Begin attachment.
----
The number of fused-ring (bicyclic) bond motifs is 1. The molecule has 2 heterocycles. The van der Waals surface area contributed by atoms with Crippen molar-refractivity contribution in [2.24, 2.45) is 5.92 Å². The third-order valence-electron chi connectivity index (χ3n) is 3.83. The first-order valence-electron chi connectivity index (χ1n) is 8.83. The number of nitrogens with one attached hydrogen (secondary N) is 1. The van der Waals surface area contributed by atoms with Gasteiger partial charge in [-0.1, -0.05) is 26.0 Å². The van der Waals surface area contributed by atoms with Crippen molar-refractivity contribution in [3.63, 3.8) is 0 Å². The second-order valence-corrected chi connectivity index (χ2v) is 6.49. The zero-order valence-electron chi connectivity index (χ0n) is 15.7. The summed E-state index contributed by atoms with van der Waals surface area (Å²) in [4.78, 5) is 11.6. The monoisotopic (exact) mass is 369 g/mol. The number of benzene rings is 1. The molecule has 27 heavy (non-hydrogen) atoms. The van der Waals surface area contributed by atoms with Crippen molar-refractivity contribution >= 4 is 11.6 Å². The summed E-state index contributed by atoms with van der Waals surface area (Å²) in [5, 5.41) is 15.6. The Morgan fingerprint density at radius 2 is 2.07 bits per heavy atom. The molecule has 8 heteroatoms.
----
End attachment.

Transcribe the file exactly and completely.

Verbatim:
The number of fused-ring (bicyclic) bond motifs is 1. The molecule has 2 heterocycles. The van der Waals surface area contributed by atoms with Crippen molar-refractivity contribution in [2.24, 2.45) is 5.92 Å². The third-order valence-electron chi connectivity index (χ3n) is 3.83. The first-order valence-electron chi connectivity index (χ1n) is 8.83. The number of nitrogens with one attached hydrogen (secondary N) is 1. The van der Waals surface area contributed by atoms with Gasteiger partial charge in [-0.1, -0.05) is 26.0 Å². The van der Waals surface area contributed by atoms with Crippen molar-refractivity contribution in [3.63, 3.8) is 0 Å². The second-order valence-corrected chi connectivity index (χ2v) is 6.49. The zero-order valence-electron chi connectivity index (χ0n) is 15.7. The summed E-state index contributed by atoms with van der Waals surface area (Å²) in [4.78, 5) is 11.6. The monoisotopic (exact) mass is 369 g/mol. The number of benzene rings is 1. The molecule has 27 heavy (non-hydrogen) atoms. The van der Waals surface area contributed by atoms with Crippen molar-refractivity contribution >= 4 is 11.6 Å². The summed E-state index contributed by atoms with van der Waals surface area (Å²) in [5, 5.41) is 15.6. The Morgan fingerprint density at radius 2 is 2.07 bits per heavy atom. The molecule has 8 heteroatoms.